Questions 57 to 61 are based on the following passage
The ways in which societies address environmental issues are in the midst of a profound transformation. Both the extent of this transformation and its implications for the future of environmental governance are only beginning to be appreciated.
Of all the dimensions of environmental governance undergoing rapid change,most attention has been devoted to the growing urgency of the threats that need to be addressed. As argued by United Nations Secretary General Kofi Annan, these now warrant consideration jointly with the other great global issues of the 21st century:freedom from want, freedom from fear, and the freedom of future generations to sustain their lives on this planet."The first two of these issues reflect the longstanding concerns for poverty alleviation and physical security that framed the UN Charter. The last, as the secretary general notes, was "not clearly identified in the charter because in 1945, our founders could scarcely imagine that it would ever be threatened."Today, that threat is increasingly clear, and our most enlightened political leaders have begun to redefine the priority tasks of governance to include sustainability.
A second rapidly changing dimension of environmental governance is the scale over which it needs to operate. The trends toward"globalization" that have entrained(拖）so many aspects of our lives in the increasingly interconnected world of the 21st century have affected the environment as well. In response, more international environmental treaties were adopted and more international environmental institutions were founded in the last quarter of the 20th century than in the preceding hundred years. A few of these have worked relatively well. In general, however, our capacity for effective implementation lags far behind the recognized need.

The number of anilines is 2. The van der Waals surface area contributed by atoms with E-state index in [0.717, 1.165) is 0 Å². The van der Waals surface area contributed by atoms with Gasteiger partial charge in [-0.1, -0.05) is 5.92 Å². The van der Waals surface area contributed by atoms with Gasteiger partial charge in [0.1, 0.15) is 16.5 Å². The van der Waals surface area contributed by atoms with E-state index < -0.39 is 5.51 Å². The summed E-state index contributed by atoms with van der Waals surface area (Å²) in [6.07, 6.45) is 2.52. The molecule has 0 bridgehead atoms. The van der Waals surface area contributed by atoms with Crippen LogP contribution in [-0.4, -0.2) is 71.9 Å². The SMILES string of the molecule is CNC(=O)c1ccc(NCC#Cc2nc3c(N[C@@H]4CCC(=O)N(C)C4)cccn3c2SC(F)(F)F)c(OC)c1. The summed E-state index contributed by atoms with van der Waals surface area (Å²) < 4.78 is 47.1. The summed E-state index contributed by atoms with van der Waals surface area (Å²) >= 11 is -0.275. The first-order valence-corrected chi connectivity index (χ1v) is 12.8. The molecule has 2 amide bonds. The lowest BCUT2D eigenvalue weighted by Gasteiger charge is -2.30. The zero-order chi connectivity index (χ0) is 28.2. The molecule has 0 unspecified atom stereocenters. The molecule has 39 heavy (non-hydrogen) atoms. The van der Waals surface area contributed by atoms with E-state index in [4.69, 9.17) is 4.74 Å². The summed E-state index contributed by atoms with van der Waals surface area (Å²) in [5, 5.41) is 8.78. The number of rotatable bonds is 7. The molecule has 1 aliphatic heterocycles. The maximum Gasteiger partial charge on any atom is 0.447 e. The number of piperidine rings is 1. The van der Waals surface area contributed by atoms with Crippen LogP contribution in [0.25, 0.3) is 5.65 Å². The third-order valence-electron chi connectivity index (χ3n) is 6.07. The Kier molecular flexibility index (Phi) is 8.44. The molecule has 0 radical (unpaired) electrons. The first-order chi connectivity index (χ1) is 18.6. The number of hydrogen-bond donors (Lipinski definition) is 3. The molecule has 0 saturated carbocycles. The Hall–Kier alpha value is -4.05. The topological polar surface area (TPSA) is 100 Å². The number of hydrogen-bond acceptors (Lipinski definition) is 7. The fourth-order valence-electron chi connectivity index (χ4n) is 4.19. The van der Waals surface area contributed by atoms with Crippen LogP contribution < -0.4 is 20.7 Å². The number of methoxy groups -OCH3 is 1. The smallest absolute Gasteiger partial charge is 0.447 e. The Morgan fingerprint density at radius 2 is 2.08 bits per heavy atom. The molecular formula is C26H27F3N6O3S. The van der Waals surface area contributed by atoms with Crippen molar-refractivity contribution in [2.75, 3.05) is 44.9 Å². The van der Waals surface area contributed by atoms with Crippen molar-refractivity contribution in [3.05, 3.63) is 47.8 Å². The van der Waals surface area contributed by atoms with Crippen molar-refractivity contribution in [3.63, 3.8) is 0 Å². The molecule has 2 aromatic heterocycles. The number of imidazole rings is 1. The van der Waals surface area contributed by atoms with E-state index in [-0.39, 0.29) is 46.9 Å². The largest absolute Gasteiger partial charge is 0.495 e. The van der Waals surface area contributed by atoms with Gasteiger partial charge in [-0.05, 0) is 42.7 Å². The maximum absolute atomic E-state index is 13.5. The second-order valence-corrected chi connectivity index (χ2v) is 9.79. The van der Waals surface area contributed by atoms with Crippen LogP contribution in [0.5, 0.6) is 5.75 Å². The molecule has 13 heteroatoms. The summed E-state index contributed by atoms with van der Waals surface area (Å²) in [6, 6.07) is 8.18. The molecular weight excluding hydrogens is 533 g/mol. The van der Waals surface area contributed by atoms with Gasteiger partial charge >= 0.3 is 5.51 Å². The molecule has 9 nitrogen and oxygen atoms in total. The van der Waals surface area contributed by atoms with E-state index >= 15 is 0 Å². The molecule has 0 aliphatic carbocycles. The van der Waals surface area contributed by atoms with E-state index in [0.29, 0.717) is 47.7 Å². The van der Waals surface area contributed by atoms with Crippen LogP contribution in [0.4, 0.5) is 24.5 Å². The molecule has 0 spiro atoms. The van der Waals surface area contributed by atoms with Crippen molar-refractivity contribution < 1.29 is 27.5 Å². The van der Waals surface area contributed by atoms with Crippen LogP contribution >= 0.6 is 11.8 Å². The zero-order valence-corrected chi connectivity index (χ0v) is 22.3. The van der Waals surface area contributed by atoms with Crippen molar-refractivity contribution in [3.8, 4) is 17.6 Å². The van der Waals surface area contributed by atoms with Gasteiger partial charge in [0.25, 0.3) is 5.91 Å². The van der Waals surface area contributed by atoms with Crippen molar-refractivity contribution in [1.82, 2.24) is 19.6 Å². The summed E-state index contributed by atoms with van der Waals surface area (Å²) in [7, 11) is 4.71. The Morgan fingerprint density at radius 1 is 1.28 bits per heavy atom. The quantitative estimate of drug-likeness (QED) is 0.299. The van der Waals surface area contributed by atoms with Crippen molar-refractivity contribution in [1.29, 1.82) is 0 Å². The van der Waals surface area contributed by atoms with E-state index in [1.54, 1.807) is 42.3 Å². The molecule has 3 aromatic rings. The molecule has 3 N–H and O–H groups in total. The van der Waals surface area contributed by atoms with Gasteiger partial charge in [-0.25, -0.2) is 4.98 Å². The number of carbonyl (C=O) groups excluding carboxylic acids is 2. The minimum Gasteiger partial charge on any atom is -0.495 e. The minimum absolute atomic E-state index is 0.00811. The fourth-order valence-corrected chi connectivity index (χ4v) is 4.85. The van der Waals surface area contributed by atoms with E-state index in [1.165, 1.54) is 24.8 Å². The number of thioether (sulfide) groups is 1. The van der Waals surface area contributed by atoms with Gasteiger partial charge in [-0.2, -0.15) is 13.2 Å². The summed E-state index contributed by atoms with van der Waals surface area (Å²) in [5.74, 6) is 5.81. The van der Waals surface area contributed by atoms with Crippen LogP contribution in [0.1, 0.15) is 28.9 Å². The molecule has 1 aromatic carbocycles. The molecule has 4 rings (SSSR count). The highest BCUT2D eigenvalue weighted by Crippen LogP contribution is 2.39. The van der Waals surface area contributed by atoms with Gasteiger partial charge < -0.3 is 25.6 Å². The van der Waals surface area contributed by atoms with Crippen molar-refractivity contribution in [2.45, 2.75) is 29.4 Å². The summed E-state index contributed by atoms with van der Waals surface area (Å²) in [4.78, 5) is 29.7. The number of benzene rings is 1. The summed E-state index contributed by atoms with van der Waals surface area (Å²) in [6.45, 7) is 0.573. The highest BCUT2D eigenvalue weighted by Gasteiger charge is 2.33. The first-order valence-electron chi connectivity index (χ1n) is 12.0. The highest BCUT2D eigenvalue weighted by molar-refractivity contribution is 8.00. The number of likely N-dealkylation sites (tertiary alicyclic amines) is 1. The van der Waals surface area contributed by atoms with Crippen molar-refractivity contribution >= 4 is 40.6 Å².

Finally, the actors and institutions involved in environmental governance are changing. The political transformation of "a closed public policy process into a more open and participatory one" for Southeast Asia is under way for much of the rest of the world as well, shifting power away from central governments toward local communities and civil society organizations. Simultaneously, the globalization trends noted above have pushed in the other direction, moving power toward multinational corporations and international institutions.
In the midst of all these transformations, two things can nonetheless be said with confidence about environmental governance: Neither its complexity nor its importance has ever been greater.
57. Which of the following is TRUE according to the first paragraph?
A) Societies have always been serious with environmental issues.
B) The ways societies tackle with environment are changing.
C) The environment is in the midst of a profound transformation
D) The future of environmental governance is in doubt.
58. Which changing aspect of environmental governance has been given the most attention?
A) The scale over which it needs to operate.
B) The growing urgency of the threats
C)The actors and institutions involved.
D) Its complexity.
59. The issue of sustainability was neglected in the UN Charter because_____.
A) the threat was never clear enough
B) other issues were more important
C) the tasks of governance did not include sustainability
D) we paid too much attention to the other issues
60. According to the passage, local communities
A) pushing forward the transformation of environmental governance B) solving environmental issues as their first priority
C) becoming more active in environmental governance
D) moving power towards multinational corporations
61. The author writes this passage with a(n)___tune.